Recognizing The Threat Of Eating Disorders: Are You At Risk?

Sadly, no other mental illness claims more lives than eating disorders, but too often, people fail to recognize the symptoms or choose to ignore them. If you even suspect you're afflicted with a disorder involving your perception, consumption, and elimination of food, you need to take the matter very seriously. Understand that you're not alone, first of all, then realize there is a way out and a means of getting better.

The Splurge And Purge

Bulimia involves over-eating, then forcing the food back up and out. While most people would find such a process repulsive, bulimics are compelled to expel food as an afterthought, believing they shouldn't have eaten the food in the first place. Sometimes, this disease presents itself in the image of a diet, where a person wanting to be thinner feels that purging is a legitimate way to lose weight or avoid gaining it. Purging food can lead to serious health concerns and beyond, so it's important that you be aware of the symptoms if you suspect you're bulimic or leaning towards the condition:

  • Over-eating.
  • Eating in secret and hiding the evidence.
  • Obsessing over everything you eat.
  • Being dangerously preoccupied with your weight and/or body image.
  • Rushing to throw up after eating or using a type of laxative to purge food rectally.


When someone simply chooses not to eat for reasons related to psychological and/or body-image issues, health may be compromised very quickly, leading to anorexia. Intentional starvation should be considered a symptom demanding outside intervention as soon as its observed, even before significant weight loss occurs. Anorexics may exhibit similar symptoms to bulimics and vice-versa:

  • Shocking weight loss.
  • Food obsession.
  • Fatigue.
  • Dehydration.
  • Feeling lightheaded and dizzy.

Since both anorexia and bulimia involve nutritional deprivation, the body faces a great number of ailments, any of which can produce a slew of symptoms. It's very important that someone with an eating disorder not be left to fend for themselves, wallowing in a self-imposed dungeon of potential doom.

How To Know If You Have A Serious Problem

If you're even preoccupied about food to the extent that you'd call it an obsession, you might be in need of professional guidance, particularly if you feel that your preoccupation sometimes leads to poor eating choices. This could very well be a sign of an impending problem that's going to eventually overwhelm you. Otherwise, any tendency to intentionally purge your food should warrant the most serious scrutiny by you and an attending physician or counselor, as should the habit of binging, whether it be to numb your emotions or mute inner demons or get back at an over-corrective parent.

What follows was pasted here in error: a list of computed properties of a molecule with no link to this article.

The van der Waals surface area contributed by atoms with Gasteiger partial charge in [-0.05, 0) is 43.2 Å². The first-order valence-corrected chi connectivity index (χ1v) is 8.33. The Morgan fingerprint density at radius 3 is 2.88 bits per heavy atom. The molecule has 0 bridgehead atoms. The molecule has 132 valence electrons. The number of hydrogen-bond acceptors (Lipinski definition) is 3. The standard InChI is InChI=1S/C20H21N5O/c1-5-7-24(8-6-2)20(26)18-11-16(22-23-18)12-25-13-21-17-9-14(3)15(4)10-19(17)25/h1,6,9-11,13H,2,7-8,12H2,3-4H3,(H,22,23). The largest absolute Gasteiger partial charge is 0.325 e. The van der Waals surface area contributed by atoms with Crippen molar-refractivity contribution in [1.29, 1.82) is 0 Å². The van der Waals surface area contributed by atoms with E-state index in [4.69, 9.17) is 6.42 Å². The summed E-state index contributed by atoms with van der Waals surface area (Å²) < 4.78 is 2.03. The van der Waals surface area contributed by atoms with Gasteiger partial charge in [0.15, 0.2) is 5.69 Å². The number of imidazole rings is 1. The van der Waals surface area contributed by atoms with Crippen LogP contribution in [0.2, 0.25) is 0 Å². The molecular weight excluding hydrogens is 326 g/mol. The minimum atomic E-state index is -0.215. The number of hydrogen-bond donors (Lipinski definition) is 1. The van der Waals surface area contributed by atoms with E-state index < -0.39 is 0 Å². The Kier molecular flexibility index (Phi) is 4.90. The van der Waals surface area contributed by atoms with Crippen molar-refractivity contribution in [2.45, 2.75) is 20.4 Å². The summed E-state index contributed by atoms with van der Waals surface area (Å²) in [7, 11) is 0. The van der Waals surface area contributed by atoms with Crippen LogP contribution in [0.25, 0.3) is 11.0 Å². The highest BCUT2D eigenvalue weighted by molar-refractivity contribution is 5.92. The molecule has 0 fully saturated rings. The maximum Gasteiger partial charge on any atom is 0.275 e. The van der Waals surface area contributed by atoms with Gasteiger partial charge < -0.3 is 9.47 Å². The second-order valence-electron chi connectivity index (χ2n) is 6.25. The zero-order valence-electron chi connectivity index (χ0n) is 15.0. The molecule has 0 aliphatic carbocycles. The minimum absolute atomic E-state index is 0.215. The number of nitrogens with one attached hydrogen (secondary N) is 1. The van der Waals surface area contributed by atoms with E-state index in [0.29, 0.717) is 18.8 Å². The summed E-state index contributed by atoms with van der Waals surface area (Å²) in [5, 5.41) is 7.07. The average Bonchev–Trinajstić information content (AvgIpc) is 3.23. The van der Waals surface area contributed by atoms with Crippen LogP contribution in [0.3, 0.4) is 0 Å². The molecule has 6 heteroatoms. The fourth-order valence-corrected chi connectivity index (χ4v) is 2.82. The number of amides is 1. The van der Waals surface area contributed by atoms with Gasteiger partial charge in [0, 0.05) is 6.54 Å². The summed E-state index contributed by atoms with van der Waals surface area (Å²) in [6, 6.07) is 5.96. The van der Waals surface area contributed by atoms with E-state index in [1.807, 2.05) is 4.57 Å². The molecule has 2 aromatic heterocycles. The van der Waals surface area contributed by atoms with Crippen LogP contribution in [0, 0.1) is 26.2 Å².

There's no reason for anyone to face the battle with food alone, and failing to get the help you need could mean a dangerous escalation of your eating disorder. If your eating habits are out of control, fiercely hidden from others, or directly affecting how you feel and function, something is wrong and help should be sought. Don't feel ashamed or unworthy in seeking help, either, whether your disorder was instigated by the need for love and acceptance or you think it might be environmental or genetic.

What To Do About It

As with any illness or condition, recognizing it is the first step toward getting better, and you may have many options to choose from when treating an eating disorder. If the problem isn't so severe that it impacts your health and day-to-day living, consider confiding in a close friend or family member and letting them help you keep you in check. Read up on your condition and keep a journal about it, so you can be sure you're always acting in your best interests.

If you realize you're dealing with a potentially dangerous eating disorder, reach out for professional help as soon as possible. Eating disorders can be deadly, but they're also a major burden to deal with. It's tough when you live with a secret that heavy and you know you're constantly hurting yourself. There are clinics of various kinds, some where you might temporarily live there and others where you'd be an out-patient, but all are there to help you overcome the challenges you're facing. The situation isn't likely to resolve itself, and since problems with eating can impact every area of your life, from friends and your job to the integrity of your internal organs, you simply can't ignore the situation any longer.

How To Think Of Yourself Differently

No matter what kind of eating disorder you're grappling with or how you choose to address the matter, it's excruciatingly important that you unearth the underlying cause(s) of your condition. For many, having an unrealistic expectation about how their body should or shouldn't look is the driving force behind their eating disorder; they fight with that perceived image until it gets the better of them, leading them to act irrationally about the food they eat.

You are who you are, with your own unique and valuable characteristics, whether you are 10 pounds underweight or 50 over. That person doesn't improve with every fluctuation of the scale, nor does it worsen, according to the food you consume. Who you are is what matters, and taking good care of yourself should be the priority. If you need help to see that or to enforce it when mealtime comes around, reach out for that help. You must begin to think of yourself differently, in order to opt for being well over being thin or to deal with the emotions that drive you to overeat.

When that magic starts to happen to you, from the inside out, it is then that you begin to heal, and only then that you can learn to control the otherwise destructive forces that have mislead you to believing you lack value and awesomeness.